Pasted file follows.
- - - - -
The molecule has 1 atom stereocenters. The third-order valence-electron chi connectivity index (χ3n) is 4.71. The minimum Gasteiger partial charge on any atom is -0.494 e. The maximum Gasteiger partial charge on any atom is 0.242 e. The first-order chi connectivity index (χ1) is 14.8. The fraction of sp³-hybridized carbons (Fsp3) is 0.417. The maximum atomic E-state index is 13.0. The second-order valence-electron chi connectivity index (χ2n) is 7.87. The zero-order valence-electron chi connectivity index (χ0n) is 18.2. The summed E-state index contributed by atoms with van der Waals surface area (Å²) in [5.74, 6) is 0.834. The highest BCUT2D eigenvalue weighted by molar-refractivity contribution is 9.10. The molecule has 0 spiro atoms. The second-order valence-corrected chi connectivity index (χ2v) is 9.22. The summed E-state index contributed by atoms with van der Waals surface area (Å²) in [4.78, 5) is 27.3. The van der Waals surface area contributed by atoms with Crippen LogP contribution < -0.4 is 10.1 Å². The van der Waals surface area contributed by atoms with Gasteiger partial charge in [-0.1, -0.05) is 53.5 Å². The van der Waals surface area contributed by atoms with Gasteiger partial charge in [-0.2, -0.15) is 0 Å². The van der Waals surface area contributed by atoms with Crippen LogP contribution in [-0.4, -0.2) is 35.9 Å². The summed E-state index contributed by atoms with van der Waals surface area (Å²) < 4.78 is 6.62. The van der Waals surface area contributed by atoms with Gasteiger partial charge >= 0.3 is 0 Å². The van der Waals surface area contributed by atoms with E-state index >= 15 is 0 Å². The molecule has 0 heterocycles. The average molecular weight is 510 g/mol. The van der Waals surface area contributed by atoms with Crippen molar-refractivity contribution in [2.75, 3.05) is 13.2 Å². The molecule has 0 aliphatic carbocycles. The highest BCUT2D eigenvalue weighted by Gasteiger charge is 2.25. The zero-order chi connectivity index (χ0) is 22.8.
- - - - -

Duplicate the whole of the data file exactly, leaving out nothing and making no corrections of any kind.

The molecule has 1 atom stereocenters. The third-order valence-electron chi connectivity index (χ3n) is 4.71. The minimum Gasteiger partial charge on any atom is -0.494 e. The maximum Gasteiger partial charge on any atom is 0.242 e. The first-order chi connectivity index (χ1) is 14.8. The fraction of sp³-hybridized carbons (Fsp3) is 0.417. The maximum atomic E-state index is 13.0. The second-order valence-electron chi connectivity index (χ2n) is 7.87. The zero-order valence-electron chi connectivity index (χ0n) is 18.2. The summed E-state index contributed by atoms with van der Waals surface area (Å²) in [5.74, 6) is 0.834. The highest BCUT2D eigenvalue weighted by molar-refractivity contribution is 9.10. The molecule has 0 spiro atoms. The second-order valence-corrected chi connectivity index (χ2v) is 9.22. The summed E-state index contributed by atoms with van der Waals surface area (Å²) in [4.78, 5) is 27.3. The van der Waals surface area contributed by atoms with Crippen LogP contribution < -0.4 is 10.1 Å². The van der Waals surface area contributed by atoms with Gasteiger partial charge in [-0.1, -0.05) is 53.5 Å². The van der Waals surface area contributed by atoms with Gasteiger partial charge in [-0.2, -0.15) is 0 Å². The van der Waals surface area contributed by atoms with Crippen LogP contribution in [-0.4, -0.2) is 35.9 Å². The summed E-state index contributed by atoms with van der Waals surface area (Å²) < 4.78 is 6.62. The van der Waals surface area contributed by atoms with Gasteiger partial charge >= 0.3 is 0 Å². The van der Waals surface area contributed by atoms with E-state index >= 15 is 0 Å². The molecule has 0 heterocycles. The average molecular weight is 510 g/mol. The van der Waals surface area contributed by atoms with Crippen molar-refractivity contribution in [2.75, 3.05) is 13.2 Å². The molecule has 0 aliphatic carbocycles. The highest BCUT2D eigenvalue weighted by Gasteiger charge is 2.25. The zero-order chi connectivity index (χ0) is 22.8.